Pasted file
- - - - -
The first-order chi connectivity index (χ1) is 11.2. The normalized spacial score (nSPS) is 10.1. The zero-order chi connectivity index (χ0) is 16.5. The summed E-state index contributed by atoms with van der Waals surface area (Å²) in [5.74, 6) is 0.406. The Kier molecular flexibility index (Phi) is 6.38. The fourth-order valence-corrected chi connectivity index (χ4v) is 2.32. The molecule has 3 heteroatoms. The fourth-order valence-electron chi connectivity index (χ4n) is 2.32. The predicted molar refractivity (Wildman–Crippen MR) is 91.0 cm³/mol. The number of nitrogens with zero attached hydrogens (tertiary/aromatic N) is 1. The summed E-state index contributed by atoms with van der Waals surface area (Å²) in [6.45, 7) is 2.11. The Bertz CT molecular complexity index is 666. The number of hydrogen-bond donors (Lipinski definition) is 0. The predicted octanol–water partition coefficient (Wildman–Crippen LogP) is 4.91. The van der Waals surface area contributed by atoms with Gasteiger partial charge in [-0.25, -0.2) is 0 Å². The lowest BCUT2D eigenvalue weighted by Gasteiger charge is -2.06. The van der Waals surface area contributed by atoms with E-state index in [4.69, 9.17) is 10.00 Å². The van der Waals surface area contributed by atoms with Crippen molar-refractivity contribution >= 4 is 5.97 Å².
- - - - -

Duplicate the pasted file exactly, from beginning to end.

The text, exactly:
The first-order chi connectivity index (χ1) is 11.2. The normalized spacial score (nSPS) is 10.1. The zero-order chi connectivity index (χ0) is 16.5. The summed E-state index contributed by atoms with van der Waals surface area (Å²) in [5.74, 6) is 0.406. The Kier molecular flexibility index (Phi) is 6.38. The fourth-order valence-corrected chi connectivity index (χ4v) is 2.32. The molecule has 3 heteroatoms. The fourth-order valence-electron chi connectivity index (χ4n) is 2.32. The predicted molar refractivity (Wildman–Crippen MR) is 91.0 cm³/mol. The number of nitrogens with zero attached hydrogens (tertiary/aromatic N) is 1. The summed E-state index contributed by atoms with van der Waals surface area (Å²) in [6.45, 7) is 2.11. The Bertz CT molecular complexity index is 666. The number of hydrogen-bond donors (Lipinski definition) is 0. The predicted octanol–water partition coefficient (Wildman–Crippen LogP) is 4.91. The van der Waals surface area contributed by atoms with Gasteiger partial charge in [-0.25, -0.2) is 0 Å². The lowest BCUT2D eigenvalue weighted by Gasteiger charge is -2.06. The van der Waals surface area contributed by atoms with E-state index in [4.69, 9.17) is 10.00 Å². The van der Waals surface area contributed by atoms with Crippen molar-refractivity contribution >= 4 is 5.97 Å².